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Nov 2, 2012
  • kariraisu
  •  Nov 2, 2012

Career switcher in a MBA for Professionals program = someone who regrets not going full-time.

The first comment was dead-on.

If you insist on doing a part-time program.... set your career goals on a boutique firm in the same town that specializes in oil&gas (PFC Energy maybe?). And if that's where you want to work, why not talk to firms like that ahead of time and see if you could break in with your current background?

If you insist on going for MBB consulting... talk to someone at these firms first to feel out your chances coming from the various schools. If you can't get a coffee talk or whatever, you could also go to an MBA-Diversity conference as a pre-MBA and meet recruiters. Better you get the brush off from them now, than when you're already into a program.

If you insist that you want a career change but can't take two years off of work, don't get an MBA. Work for two years, switch jobs, get a promotion, etc. There's plenty of ways for career advancement other than an MBA. Part-time programs only make sense if you are staying in your current industry so that your work experience builds toward something.

Honestly? Do a full-time two-year, and for consulting go to the most prestigious school you can get into. Your reasons for not doing a full-time program are weak. Med school is a heck of a lot longer than 2 years. She can support you for that time. Besides you don't know what scholarships you can get. Professional programs don't give scholarships since those are the money makers for the schools while the full-time is what boosts prestige.

Apr 13, 2013
Obi2012:

Which program do you guys think is a better fit or has the best placement and reputation for consulting at a reputable firm(mbb) or strategy at an oil major in Houston? I'm an engineer and i currently work in project management for a f500 technology firm so it would be a career switch.I cant afford to take two years off work for an mba. Maybe a year tops but i could do weekend/evening programs. Both UT mcCombs(Houston) and Rice can be taken in either evening or weekend formats for their two year programs and offer you the same access to OCR and employers that their regular two year MBA's. I am definitely going to be in Houston for a while. I feel the Cornell name bears a lot of weight but people might look down on the one year program. I feel like the Rice name is good in Texas and the placement in Houston is great but if I ever traveled outside Texas, the reputation wouldn't be as good as Cornell or McCombs. McCombs at Houston is a great program and the reputation is good, definitely not as good as Cornell but the reputation is definitely better than Rice. I do have a concern with how placement will stack up against Rice since their main campus is not in Houston.. The programs are almost the same cost. How would you rank these programs in my situation?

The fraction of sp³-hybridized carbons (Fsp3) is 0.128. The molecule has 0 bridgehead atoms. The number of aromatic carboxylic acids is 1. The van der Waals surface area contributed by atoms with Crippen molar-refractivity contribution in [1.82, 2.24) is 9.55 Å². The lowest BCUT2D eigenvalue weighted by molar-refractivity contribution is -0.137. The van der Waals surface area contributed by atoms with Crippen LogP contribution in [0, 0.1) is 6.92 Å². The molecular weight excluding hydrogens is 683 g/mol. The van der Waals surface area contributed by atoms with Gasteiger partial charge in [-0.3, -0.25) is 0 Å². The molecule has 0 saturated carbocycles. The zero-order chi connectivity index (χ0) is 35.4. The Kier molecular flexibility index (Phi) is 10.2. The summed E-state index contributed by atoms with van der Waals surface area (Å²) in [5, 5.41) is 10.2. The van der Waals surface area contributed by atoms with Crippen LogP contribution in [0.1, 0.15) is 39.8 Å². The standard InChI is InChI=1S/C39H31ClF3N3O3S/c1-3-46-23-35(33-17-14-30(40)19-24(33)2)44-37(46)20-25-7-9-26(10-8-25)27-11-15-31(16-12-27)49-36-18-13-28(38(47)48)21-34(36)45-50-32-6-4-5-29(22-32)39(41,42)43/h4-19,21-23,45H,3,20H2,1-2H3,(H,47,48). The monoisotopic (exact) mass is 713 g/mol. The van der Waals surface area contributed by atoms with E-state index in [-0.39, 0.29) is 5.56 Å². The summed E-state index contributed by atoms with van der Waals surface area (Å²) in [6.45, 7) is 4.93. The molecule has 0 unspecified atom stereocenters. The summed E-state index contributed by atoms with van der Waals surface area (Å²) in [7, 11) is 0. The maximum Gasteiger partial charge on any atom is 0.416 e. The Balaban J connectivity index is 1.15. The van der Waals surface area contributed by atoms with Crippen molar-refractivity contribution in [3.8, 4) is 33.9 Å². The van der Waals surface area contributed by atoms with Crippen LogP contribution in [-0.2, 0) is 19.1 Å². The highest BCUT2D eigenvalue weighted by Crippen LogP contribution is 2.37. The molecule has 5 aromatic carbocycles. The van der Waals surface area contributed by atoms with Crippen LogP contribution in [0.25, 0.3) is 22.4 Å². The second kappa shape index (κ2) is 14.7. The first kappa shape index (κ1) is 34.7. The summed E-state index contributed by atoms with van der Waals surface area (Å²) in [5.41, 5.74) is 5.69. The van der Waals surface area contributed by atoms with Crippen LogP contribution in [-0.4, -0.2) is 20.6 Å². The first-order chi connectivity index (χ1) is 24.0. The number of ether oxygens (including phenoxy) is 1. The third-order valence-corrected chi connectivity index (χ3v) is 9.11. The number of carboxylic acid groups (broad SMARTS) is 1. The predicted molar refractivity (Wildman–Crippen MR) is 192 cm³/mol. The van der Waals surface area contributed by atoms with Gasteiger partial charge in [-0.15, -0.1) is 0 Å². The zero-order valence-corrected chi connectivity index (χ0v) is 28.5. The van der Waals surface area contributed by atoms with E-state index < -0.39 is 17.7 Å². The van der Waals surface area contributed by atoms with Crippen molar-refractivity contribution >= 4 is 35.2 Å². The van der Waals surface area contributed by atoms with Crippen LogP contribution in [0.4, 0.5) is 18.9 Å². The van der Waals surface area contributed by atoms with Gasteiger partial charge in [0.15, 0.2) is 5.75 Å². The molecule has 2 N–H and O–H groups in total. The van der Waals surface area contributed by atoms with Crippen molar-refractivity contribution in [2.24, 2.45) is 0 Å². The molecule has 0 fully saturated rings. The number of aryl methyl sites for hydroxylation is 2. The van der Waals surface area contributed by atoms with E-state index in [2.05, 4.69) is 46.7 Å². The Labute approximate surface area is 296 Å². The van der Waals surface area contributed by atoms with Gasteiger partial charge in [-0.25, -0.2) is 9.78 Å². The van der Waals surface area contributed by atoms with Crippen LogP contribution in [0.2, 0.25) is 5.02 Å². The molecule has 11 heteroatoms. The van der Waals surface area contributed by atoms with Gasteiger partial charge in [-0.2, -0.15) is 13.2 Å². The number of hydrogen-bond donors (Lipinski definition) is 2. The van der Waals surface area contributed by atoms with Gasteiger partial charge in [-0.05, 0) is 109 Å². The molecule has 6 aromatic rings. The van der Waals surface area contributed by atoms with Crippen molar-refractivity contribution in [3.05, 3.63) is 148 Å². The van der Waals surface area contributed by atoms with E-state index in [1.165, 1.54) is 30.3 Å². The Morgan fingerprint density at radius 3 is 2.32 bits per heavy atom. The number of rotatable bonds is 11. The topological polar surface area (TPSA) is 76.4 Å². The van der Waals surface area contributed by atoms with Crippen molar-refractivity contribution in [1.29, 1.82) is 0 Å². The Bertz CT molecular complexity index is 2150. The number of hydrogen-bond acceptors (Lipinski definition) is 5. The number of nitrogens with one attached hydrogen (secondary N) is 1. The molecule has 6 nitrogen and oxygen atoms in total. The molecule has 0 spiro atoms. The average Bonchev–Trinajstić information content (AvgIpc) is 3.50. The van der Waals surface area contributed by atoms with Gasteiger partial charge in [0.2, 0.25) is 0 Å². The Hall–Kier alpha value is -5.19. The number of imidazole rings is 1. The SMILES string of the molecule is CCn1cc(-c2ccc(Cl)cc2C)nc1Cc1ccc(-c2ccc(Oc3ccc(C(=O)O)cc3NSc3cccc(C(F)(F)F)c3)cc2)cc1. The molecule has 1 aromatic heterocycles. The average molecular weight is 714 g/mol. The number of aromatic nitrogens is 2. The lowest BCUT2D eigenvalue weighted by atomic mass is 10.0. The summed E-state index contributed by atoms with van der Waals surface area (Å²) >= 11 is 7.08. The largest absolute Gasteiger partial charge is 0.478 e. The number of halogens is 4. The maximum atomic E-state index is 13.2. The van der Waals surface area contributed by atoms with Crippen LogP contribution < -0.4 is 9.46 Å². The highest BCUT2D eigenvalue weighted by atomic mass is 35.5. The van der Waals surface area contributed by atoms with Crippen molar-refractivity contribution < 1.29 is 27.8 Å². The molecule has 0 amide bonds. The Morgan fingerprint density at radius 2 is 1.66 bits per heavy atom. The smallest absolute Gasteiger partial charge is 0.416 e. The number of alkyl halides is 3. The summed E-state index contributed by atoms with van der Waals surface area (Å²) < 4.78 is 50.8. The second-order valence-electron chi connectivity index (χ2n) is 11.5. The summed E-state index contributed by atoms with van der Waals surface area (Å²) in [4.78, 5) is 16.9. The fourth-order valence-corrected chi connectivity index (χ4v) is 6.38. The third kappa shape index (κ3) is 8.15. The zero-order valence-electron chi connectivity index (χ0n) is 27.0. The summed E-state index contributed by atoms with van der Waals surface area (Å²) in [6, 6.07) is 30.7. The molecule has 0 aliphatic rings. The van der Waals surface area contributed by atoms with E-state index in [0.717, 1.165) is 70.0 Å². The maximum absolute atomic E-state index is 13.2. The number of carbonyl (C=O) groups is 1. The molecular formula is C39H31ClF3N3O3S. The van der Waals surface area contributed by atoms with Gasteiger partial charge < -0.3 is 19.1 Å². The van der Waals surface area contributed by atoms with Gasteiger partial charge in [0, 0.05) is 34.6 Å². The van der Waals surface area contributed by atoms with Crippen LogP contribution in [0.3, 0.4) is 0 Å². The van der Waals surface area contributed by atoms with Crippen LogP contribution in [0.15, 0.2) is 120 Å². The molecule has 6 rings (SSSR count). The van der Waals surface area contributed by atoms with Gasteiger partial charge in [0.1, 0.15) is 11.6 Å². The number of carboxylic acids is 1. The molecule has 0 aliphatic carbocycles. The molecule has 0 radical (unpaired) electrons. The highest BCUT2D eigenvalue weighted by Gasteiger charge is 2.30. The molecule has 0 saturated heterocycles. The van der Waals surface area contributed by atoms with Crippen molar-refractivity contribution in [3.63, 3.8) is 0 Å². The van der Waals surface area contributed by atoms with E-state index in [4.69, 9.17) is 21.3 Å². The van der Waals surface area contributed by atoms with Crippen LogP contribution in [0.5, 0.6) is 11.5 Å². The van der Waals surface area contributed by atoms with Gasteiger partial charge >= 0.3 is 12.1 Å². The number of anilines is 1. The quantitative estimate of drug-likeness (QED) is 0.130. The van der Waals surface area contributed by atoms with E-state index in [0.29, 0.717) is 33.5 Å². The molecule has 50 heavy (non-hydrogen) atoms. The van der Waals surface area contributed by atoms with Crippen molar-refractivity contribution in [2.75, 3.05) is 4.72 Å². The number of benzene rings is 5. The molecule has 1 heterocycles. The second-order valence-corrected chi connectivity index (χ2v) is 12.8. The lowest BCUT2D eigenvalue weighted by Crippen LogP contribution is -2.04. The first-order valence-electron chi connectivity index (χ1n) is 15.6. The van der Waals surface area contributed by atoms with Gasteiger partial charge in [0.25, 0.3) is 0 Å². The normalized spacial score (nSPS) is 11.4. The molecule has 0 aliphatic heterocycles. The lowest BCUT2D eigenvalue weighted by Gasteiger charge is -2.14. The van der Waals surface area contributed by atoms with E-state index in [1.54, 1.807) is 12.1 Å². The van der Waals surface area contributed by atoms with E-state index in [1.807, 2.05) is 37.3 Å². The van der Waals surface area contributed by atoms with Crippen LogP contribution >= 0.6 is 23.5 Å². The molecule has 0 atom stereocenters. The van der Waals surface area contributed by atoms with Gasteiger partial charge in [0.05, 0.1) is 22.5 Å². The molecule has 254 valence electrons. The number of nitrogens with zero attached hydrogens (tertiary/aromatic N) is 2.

Apr 13, 2013

hey Obi2012, so what did you finally decide? Have you applied to any of the schools? I'm pretty much have the same exact dilema! I'm curious to know what path you took. Thanks!

Apr 13, 2013

Decided to apply to Rice, cornell and a couple of big name Emba programs against next year but Rice is my top choice

Oct 14, 2014

Curious where you ended up and how it worked out. Same situation for me.

Apr 5, 2015

sorry i haven't been on the forum in ages.. got into Rice and Duke cross-continent.. picked Rice and deferred for one year.. Life got in the way a bit.. first kid..

Aug 28, 2019